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Physical activity, weight change, and self-perception changes among obese individuals

by Teakle, Helen

Abstract (Summary)
The primary purpose of this research was to investigate relationships between physical activity participation, weight change, and selfreports of social physique anxiety, physical self-concept and health-related quality of life. A secondary purpose was to investigate personality as a mediator of self-perceptions and quality of life beliefs following obesity surgery. Two studies with differing methodologies were conducted. The first study was a cross-sectional survey of patients who had participated in a multi-component clinical weight-loss program involving a combination of physical activity, diet modification, and drug therapy. The second study was a longitudinal investigation of laparoscopic adjustable gastric banding patients. Amount of weight lost was not found to be related to changes in social physique anxiety, physical self-concept or health-related quality of life. However, physical activity levels were found to be an important predictor of improvements in physical self-concept and health-related quality of life amongst clinical weight loss patients, but not surgical patients. Improvements over time with respect to social physique anxiety, physical self-concept and health-related quality of life were observed amongst all participants who underwent LABG. Personality factors, whilst not predicting changes over time in social physique anxiety, physical self-concept or health-related quality of life, discriminated between two types of obese adults presenting for obesity surgery. Future research could be undertaken to determine if long-term outcomes differ for these two types of patients.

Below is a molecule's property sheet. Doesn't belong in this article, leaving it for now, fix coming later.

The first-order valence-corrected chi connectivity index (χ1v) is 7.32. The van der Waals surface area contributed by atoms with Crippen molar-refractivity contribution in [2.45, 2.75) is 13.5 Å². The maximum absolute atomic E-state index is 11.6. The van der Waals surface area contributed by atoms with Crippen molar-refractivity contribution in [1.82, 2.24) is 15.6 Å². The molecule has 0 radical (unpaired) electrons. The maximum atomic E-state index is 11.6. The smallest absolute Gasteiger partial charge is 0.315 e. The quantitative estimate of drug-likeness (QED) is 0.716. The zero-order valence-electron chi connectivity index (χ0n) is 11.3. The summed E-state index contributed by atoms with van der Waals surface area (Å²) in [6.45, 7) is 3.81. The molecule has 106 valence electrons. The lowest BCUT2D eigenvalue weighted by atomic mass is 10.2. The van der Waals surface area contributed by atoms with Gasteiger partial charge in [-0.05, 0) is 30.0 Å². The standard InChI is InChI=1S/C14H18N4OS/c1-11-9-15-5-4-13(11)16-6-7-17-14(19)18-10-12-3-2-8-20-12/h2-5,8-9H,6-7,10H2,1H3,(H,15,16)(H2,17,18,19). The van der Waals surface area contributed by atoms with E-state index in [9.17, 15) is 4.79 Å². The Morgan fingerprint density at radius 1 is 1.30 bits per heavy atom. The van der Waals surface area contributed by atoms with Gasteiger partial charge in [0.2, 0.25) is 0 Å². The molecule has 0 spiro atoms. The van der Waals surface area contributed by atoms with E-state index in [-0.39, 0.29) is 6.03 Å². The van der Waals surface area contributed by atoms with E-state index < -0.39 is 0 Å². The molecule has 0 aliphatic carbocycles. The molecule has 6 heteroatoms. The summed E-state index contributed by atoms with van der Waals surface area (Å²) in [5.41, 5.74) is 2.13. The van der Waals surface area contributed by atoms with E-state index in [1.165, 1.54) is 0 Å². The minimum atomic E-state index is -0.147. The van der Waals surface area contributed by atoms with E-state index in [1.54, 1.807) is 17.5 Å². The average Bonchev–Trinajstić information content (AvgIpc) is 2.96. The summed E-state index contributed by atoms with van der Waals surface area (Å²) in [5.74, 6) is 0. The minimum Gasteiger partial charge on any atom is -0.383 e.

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Source Type:Master's Thesis

Keywords:exercise overweight persons psychological aspects self perception obesity physical activity concept social physique anxiety

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Date of Publication:01/01/2006

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